The world runs on mutual options. If you go on a first date, it comes with a mutual option to go on a second if you both so desire. In fact, right now, you and I have a mutual option to go on a date tomorrow. What will you wear to our date? No need to decide, because I'm declining my half of the mutual option.
This is just how we live: We have freedom and liberty and we get to choose, individually, whether to do things together. Business transactions start as mutual options. Conversations are mutual options. Life itself is a mutual option, between us and our fate. But only in baseball, weirdo baseball, does the mutual option get written down, as it did last week, when Jose Bautista and the Toronto Blue Jays agreed to a one-year contract with a mutual option for a second year. Or, in other words, a one-year contract.
It's worth asking: What's up with mutual options? These options, typically tacked on to the end of a deal, can be declined by either party when the year in question comes. There is no downside. There is, consequently, very little upside for obvious reasons: If one party stands to benefit relative to the market, the other party stands to lose. And will thus decline the option.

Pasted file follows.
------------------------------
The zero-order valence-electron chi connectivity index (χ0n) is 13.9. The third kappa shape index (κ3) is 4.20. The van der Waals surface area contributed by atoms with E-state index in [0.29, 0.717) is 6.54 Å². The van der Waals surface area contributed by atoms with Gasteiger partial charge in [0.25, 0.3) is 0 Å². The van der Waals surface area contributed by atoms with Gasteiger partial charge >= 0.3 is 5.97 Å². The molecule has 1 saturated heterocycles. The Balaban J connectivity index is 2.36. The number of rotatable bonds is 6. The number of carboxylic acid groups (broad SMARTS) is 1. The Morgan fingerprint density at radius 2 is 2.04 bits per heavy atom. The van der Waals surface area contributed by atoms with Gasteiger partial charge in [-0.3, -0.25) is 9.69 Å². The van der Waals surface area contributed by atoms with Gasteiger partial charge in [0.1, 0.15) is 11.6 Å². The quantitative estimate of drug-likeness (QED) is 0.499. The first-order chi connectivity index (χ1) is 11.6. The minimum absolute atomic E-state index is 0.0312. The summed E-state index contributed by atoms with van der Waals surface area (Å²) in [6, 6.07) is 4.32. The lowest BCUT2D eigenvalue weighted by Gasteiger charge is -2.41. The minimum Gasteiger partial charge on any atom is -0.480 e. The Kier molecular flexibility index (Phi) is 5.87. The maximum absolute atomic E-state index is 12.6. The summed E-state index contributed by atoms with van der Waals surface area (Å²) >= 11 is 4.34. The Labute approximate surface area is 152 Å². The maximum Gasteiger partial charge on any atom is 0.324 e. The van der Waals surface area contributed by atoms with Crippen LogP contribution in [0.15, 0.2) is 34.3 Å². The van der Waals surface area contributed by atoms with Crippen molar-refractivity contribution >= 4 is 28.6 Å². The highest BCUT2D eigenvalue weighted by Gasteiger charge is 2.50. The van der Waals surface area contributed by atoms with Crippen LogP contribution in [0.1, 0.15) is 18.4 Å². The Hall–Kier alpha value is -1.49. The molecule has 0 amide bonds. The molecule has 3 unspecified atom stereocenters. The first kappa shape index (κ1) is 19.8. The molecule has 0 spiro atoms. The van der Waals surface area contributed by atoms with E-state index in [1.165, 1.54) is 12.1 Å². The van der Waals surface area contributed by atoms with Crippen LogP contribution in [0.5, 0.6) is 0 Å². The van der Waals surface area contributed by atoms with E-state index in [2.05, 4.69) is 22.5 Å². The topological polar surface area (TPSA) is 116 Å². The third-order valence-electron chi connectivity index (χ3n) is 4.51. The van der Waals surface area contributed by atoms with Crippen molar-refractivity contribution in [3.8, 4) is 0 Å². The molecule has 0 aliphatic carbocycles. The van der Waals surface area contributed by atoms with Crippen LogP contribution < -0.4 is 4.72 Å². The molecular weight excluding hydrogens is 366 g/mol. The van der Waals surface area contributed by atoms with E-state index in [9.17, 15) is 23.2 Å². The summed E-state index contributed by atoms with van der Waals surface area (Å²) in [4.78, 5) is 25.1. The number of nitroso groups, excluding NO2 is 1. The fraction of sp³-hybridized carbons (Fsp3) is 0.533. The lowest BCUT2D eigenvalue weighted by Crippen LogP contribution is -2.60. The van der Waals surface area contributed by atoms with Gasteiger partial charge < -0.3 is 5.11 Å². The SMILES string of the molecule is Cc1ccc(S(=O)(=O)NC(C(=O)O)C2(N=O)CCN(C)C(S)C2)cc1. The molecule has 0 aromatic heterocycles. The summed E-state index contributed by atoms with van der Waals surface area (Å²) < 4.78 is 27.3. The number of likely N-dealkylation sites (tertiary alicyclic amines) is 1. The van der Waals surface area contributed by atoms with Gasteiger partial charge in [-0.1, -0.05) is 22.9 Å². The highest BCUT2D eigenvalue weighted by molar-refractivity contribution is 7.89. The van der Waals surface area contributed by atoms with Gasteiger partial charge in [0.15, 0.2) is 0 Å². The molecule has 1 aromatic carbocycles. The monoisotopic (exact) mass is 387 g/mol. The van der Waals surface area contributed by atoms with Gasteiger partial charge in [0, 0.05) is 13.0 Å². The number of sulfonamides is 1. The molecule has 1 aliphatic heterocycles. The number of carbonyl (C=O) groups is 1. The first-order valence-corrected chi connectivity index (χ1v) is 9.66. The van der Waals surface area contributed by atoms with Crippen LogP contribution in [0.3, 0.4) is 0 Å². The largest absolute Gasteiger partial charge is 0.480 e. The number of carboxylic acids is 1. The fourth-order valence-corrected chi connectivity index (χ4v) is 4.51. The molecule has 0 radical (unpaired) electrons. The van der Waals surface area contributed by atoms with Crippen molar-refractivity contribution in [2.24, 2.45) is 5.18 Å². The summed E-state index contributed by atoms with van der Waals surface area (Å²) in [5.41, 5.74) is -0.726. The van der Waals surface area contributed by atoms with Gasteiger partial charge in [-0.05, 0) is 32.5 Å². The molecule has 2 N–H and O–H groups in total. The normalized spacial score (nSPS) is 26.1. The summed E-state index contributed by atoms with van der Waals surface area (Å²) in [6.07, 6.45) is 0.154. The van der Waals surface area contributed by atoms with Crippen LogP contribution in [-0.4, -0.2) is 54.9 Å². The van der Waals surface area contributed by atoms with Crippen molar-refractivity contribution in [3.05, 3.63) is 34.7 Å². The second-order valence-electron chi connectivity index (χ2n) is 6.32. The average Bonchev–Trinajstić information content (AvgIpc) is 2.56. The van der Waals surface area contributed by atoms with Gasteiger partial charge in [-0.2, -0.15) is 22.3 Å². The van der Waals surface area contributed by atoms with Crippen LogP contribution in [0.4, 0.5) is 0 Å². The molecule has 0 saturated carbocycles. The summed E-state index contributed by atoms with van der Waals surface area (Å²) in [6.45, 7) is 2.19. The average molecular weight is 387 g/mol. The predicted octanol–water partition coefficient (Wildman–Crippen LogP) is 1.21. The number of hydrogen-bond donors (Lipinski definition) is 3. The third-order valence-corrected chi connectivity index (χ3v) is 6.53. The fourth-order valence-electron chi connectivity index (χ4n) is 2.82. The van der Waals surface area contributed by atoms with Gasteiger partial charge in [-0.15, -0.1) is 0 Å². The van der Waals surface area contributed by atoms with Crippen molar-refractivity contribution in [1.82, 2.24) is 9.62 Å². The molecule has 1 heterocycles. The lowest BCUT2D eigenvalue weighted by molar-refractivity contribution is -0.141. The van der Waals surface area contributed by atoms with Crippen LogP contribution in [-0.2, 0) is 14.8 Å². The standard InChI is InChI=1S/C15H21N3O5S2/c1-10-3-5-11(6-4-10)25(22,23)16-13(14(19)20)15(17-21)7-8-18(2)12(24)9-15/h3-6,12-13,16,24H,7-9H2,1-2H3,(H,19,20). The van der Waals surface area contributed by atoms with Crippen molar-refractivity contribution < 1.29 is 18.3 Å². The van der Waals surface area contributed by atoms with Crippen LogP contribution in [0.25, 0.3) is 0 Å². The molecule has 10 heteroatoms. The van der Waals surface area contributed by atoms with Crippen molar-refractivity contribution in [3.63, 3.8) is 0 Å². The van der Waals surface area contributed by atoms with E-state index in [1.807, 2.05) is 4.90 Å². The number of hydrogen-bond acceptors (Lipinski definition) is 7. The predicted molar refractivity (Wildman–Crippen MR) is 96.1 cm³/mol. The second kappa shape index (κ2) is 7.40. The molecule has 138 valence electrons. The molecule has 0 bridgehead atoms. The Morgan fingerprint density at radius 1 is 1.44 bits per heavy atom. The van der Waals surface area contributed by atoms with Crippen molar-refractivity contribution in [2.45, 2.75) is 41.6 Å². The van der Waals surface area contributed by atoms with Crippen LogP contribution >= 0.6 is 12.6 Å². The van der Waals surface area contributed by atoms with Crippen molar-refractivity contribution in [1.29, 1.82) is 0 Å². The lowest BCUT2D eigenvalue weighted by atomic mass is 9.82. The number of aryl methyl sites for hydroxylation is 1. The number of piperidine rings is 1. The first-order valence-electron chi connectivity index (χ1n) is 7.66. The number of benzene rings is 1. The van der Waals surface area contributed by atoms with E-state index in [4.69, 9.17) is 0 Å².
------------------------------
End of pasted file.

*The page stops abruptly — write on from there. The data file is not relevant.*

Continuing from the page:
There have been scores of these clauses tucked into major league contracts, though, which raises many questions: Why are we still seeing this phenomenon? What's the point? Does one side actually benefit? Can both? Let's start at the beginning.
The mutual option did not enter baseball parlance until 1992. Even then, it was not American baseball, but rather a team in Japan's Nippon Professional Baseball league, the Osaka Kintetsu Buffaloes, that gave former big leaguer Alvin Davis a contract that included a "mutual" option. The quotation marks are from the original report, as this novel contract feature was still something that needed to be set off by punctuation. Five years later, when major league pitcher Ken Hill and the Texas Rangers signed a deal with a mutual option, it was still being referred to as "rare."
But between Davis and Hill came Rick Aguilera, the great relief pitcher with the Minnesota Twins. The evidence suggests that Aguilera and the Twins agreed to what was likely the first MLB contract with a mutual option in February 1993. The deal, a contract extension, locked up Aguilera for two years and $7.51 million, after which the Twins could agree to pay him $4 million for a third year. If they picked up the option, Aguilera had 10 days to accept. If either party declined, so long.